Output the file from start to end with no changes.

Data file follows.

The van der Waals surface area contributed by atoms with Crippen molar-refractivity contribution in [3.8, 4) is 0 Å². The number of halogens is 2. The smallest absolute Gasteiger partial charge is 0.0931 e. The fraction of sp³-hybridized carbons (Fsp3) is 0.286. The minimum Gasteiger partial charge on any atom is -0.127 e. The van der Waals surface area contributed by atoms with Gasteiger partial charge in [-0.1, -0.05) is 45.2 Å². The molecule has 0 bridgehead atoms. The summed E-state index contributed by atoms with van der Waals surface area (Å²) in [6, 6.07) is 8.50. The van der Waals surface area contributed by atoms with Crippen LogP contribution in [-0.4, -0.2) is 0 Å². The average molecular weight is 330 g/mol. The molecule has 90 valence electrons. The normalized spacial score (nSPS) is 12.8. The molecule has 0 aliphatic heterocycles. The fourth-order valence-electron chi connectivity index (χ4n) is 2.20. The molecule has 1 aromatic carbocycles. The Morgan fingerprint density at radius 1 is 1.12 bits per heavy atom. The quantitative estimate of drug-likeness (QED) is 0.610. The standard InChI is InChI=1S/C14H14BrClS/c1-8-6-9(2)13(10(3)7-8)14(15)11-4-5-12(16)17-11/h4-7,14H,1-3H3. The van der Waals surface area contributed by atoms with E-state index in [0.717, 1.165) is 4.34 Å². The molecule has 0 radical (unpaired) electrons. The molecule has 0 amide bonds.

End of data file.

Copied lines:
The van der Waals surface area contributed by atoms with Crippen molar-refractivity contribution in [3.8, 4) is 0 Å². The number of halogens is 2. The smallest absolute Gasteiger partial charge is 0.0931 e. The fraction of sp³-hybridized carbons (Fsp3) is 0.286. The minimum Gasteiger partial charge on any atom is -0.127 e. The van der Waals surface area contributed by atoms with Gasteiger partial charge in [-0.1, -0.05) is 45.2 Å². The molecule has 0 bridgehead atoms. The summed E-state index contributed by atoms with van der Waals surface area (Å²) in [6, 6.07) is 8.50. The van der Waals surface area contributed by atoms with Crippen LogP contribution in [-0.4, -0.2) is 0 Å². The average molecular weight is 330 g/mol. The molecule has 90 valence electrons. The normalized spacial score (nSPS) is 12.8. The molecule has 0 aliphatic heterocycles. The fourth-order valence-electron chi connectivity index (χ4n) is 2.20. The molecule has 1 aromatic carbocycles. The Morgan fingerprint density at radius 1 is 1.12 bits per heavy atom. The quantitative estimate of drug-likeness (QED) is 0.610. The standard InChI is InChI=1S/C14H14BrClS/c1-8-6-9(2)13(10(3)7-8)14(15)11-4-5-12(16)17-11/h4-7,14H,1-3H3. The van der Waals surface area contributed by atoms with E-state index in [0.717, 1.165) is 4.34 Å². The molecule has 0 radical (unpaired) electrons. The molecule has 0 amide bonds.